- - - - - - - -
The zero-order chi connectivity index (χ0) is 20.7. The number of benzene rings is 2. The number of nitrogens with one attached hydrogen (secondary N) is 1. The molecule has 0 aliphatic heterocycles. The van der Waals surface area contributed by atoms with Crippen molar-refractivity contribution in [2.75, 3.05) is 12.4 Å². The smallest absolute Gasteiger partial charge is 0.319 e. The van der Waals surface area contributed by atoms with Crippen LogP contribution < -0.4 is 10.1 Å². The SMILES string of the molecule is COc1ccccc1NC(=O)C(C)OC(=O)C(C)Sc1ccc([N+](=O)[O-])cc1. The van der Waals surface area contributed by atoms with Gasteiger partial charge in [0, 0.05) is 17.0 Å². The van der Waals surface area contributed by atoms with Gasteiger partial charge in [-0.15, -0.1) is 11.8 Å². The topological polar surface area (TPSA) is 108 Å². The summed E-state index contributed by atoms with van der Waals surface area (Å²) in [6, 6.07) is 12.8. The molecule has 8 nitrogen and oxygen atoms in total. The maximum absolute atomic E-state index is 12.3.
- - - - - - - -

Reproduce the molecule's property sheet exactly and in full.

The zero-order chi connectivity index (χ0) is 20.7. The number of benzene rings is 2. The number of nitrogens with one attached hydrogen (secondary N) is 1. The molecule has 0 aliphatic heterocycles. The van der Waals surface area contributed by atoms with Crippen molar-refractivity contribution in [2.75, 3.05) is 12.4 Å². The smallest absolute Gasteiger partial charge is 0.319 e. The van der Waals surface area contributed by atoms with Crippen LogP contribution < -0.4 is 10.1 Å². The SMILES string of the molecule is COc1ccccc1NC(=O)C(C)OC(=O)C(C)Sc1ccc([N+](=O)[O-])cc1. The van der Waals surface area contributed by atoms with Gasteiger partial charge in [0, 0.05) is 17.0 Å². The van der Waals surface area contributed by atoms with Gasteiger partial charge in [-0.15, -0.1) is 11.8 Å². The topological polar surface area (TPSA) is 108 Å². The summed E-state index contributed by atoms with van der Waals surface area (Å²) in [6, 6.07) is 12.8. The molecule has 8 nitrogen and oxygen atoms in total. The maximum absolute atomic E-state index is 12.3.